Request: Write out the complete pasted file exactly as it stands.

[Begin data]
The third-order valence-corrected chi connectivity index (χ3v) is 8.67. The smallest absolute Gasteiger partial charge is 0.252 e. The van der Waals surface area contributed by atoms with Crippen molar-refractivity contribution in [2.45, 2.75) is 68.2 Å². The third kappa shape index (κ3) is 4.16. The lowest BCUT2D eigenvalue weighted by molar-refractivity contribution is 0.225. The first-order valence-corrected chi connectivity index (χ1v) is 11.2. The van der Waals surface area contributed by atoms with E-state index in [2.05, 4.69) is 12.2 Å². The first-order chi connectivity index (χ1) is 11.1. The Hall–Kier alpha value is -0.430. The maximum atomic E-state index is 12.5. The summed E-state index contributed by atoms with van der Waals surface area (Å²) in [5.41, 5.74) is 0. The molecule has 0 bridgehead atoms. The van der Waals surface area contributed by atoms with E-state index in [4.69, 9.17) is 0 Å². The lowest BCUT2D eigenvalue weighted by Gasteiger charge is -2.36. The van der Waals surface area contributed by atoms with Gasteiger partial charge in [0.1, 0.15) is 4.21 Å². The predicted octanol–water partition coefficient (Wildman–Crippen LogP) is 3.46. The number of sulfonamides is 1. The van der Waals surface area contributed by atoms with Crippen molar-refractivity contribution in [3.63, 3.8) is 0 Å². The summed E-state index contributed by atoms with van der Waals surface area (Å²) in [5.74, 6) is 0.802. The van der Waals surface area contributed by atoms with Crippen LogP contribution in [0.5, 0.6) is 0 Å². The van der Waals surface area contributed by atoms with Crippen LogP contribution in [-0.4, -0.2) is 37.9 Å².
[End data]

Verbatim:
The third-order valence-corrected chi connectivity index (χ3v) is 8.67. The smallest absolute Gasteiger partial charge is 0.252 e. The van der Waals surface area contributed by atoms with Crippen molar-refractivity contribution in [2.45, 2.75) is 68.2 Å². The third kappa shape index (κ3) is 4.16. The lowest BCUT2D eigenvalue weighted by molar-refractivity contribution is 0.225. The first-order valence-corrected chi connectivity index (χ1v) is 11.2. The van der Waals surface area contributed by atoms with E-state index in [2.05, 4.69) is 12.2 Å². The first-order chi connectivity index (χ1) is 11.1. The Hall–Kier alpha value is -0.430. The maximum atomic E-state index is 12.5. The summed E-state index contributed by atoms with van der Waals surface area (Å²) in [5.41, 5.74) is 0. The molecule has 0 bridgehead atoms. The van der Waals surface area contributed by atoms with E-state index in [4.69, 9.17) is 0 Å². The lowest BCUT2D eigenvalue weighted by Gasteiger charge is -2.36. The van der Waals surface area contributed by atoms with Gasteiger partial charge in [0.1, 0.15) is 4.21 Å². The predicted octanol–water partition coefficient (Wildman–Crippen LogP) is 3.46. The number of sulfonamides is 1. The van der Waals surface area contributed by atoms with Crippen molar-refractivity contribution in [3.63, 3.8) is 0 Å². The summed E-state index contributed by atoms with van der Waals surface area (Å²) in [5.74, 6) is 0.802. The van der Waals surface area contributed by atoms with Crippen LogP contribution in [0.5, 0.6) is 0 Å². The van der Waals surface area contributed by atoms with Crippen LogP contribution in [-0.4, -0.2) is 37.9 Å².